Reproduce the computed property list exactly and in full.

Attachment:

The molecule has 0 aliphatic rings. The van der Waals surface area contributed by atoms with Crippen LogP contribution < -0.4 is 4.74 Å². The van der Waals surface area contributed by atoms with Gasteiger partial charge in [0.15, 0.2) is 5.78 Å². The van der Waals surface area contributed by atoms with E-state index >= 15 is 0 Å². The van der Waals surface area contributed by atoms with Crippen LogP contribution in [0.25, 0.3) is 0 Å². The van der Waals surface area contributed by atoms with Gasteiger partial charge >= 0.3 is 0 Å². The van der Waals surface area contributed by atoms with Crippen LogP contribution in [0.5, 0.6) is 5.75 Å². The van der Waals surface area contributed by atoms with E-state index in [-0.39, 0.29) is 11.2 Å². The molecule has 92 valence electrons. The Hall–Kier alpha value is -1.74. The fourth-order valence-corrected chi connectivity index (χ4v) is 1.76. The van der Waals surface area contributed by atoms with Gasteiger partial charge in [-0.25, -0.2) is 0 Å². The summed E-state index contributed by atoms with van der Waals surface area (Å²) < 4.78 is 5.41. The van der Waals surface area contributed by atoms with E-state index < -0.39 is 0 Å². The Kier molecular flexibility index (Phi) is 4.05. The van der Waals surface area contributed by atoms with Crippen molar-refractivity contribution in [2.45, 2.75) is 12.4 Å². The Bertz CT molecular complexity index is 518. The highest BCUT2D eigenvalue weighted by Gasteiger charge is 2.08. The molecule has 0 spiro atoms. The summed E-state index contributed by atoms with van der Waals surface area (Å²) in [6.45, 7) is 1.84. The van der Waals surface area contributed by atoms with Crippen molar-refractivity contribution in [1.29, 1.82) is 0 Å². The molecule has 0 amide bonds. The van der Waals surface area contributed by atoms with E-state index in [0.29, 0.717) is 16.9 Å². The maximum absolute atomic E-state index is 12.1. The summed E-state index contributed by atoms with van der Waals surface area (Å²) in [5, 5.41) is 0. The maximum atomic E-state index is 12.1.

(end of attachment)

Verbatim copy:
The molecule has 0 aliphatic rings. The van der Waals surface area contributed by atoms with Crippen LogP contribution < -0.4 is 4.74 Å². The van der Waals surface area contributed by atoms with Gasteiger partial charge in [0.15, 0.2) is 5.78 Å². The van der Waals surface area contributed by atoms with E-state index >= 15 is 0 Å². The van der Waals surface area contributed by atoms with Crippen LogP contribution in [0.25, 0.3) is 0 Å². The van der Waals surface area contributed by atoms with Gasteiger partial charge >= 0.3 is 0 Å². The van der Waals surface area contributed by atoms with Crippen LogP contribution in [0.5, 0.6) is 5.75 Å². The van der Waals surface area contributed by atoms with E-state index in [-0.39, 0.29) is 11.2 Å². The molecule has 92 valence electrons. The Hall–Kier alpha value is -1.74. The fourth-order valence-corrected chi connectivity index (χ4v) is 1.76. The van der Waals surface area contributed by atoms with Gasteiger partial charge in [-0.25, -0.2) is 0 Å². The summed E-state index contributed by atoms with van der Waals surface area (Å²) < 4.78 is 5.41. The van der Waals surface area contributed by atoms with E-state index < -0.39 is 0 Å². The Kier molecular flexibility index (Phi) is 4.05. The van der Waals surface area contributed by atoms with Crippen molar-refractivity contribution in [2.45, 2.75) is 12.4 Å². The Bertz CT molecular complexity index is 518. The highest BCUT2D eigenvalue weighted by Gasteiger charge is 2.08. The molecule has 0 spiro atoms. The summed E-state index contributed by atoms with van der Waals surface area (Å²) in [6.45, 7) is 1.84. The van der Waals surface area contributed by atoms with Crippen molar-refractivity contribution in [1.29, 1.82) is 0 Å². The molecule has 0 amide bonds. The van der Waals surface area contributed by atoms with E-state index in [0.29, 0.717) is 16.9 Å². The maximum absolute atomic E-state index is 12.1. The summed E-state index contributed by atoms with van der Waals surface area (Å²) in [5, 5.41) is 0. The maximum atomic E-state index is 12.1.